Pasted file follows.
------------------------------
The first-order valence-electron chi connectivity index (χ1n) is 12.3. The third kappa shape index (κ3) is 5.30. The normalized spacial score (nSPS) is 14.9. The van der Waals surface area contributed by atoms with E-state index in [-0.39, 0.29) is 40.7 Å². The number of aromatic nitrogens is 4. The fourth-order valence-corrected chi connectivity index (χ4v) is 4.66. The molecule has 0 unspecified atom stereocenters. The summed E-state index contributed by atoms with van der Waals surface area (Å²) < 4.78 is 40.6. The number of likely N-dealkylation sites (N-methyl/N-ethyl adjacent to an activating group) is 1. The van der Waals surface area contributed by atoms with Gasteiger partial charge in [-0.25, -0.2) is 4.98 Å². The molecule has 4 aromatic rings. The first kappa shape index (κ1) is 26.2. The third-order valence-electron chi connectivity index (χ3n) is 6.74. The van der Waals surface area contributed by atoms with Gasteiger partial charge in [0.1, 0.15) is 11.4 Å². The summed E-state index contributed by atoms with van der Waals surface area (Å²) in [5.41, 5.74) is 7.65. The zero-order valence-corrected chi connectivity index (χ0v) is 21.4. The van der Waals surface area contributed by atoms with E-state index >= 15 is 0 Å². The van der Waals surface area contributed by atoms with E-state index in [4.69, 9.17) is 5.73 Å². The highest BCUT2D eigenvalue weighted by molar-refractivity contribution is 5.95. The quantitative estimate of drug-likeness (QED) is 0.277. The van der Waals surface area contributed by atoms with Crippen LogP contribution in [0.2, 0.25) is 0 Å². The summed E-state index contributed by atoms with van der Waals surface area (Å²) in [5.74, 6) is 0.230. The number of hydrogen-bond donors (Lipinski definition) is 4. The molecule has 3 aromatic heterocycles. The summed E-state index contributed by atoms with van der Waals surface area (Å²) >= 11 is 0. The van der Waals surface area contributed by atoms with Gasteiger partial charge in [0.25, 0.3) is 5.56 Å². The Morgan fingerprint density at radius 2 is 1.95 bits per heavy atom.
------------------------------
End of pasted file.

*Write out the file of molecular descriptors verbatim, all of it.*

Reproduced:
The first-order valence-electron chi connectivity index (χ1n) is 12.3. The third kappa shape index (κ3) is 5.30. The normalized spacial score (nSPS) is 14.9. The van der Waals surface area contributed by atoms with E-state index in [-0.39, 0.29) is 40.7 Å². The number of aromatic nitrogens is 4. The fourth-order valence-corrected chi connectivity index (χ4v) is 4.66. The molecule has 0 unspecified atom stereocenters. The summed E-state index contributed by atoms with van der Waals surface area (Å²) < 4.78 is 40.6. The number of likely N-dealkylation sites (N-methyl/N-ethyl adjacent to an activating group) is 1. The van der Waals surface area contributed by atoms with Gasteiger partial charge in [-0.25, -0.2) is 4.98 Å². The molecule has 4 aromatic rings. The first kappa shape index (κ1) is 26.2. The third-order valence-electron chi connectivity index (χ3n) is 6.74. The van der Waals surface area contributed by atoms with Gasteiger partial charge in [0.1, 0.15) is 11.4 Å². The summed E-state index contributed by atoms with van der Waals surface area (Å²) in [5.41, 5.74) is 7.65. The zero-order valence-corrected chi connectivity index (χ0v) is 21.4. The van der Waals surface area contributed by atoms with E-state index >= 15 is 0 Å². The van der Waals surface area contributed by atoms with E-state index in [4.69, 9.17) is 5.73 Å². The highest BCUT2D eigenvalue weighted by molar-refractivity contribution is 5.95. The quantitative estimate of drug-likeness (QED) is 0.277. The van der Waals surface area contributed by atoms with Crippen LogP contribution in [0.2, 0.25) is 0 Å². The summed E-state index contributed by atoms with van der Waals surface area (Å²) in [5.74, 6) is 0.230. The number of hydrogen-bond donors (Lipinski definition) is 4. The molecule has 3 aromatic heterocycles. The summed E-state index contributed by atoms with van der Waals surface area (Å²) >= 11 is 0. The van der Waals surface area contributed by atoms with Gasteiger partial charge in [0.25, 0.3) is 5.56 Å². The Morgan fingerprint density at radius 2 is 1.95 bits per heavy atom.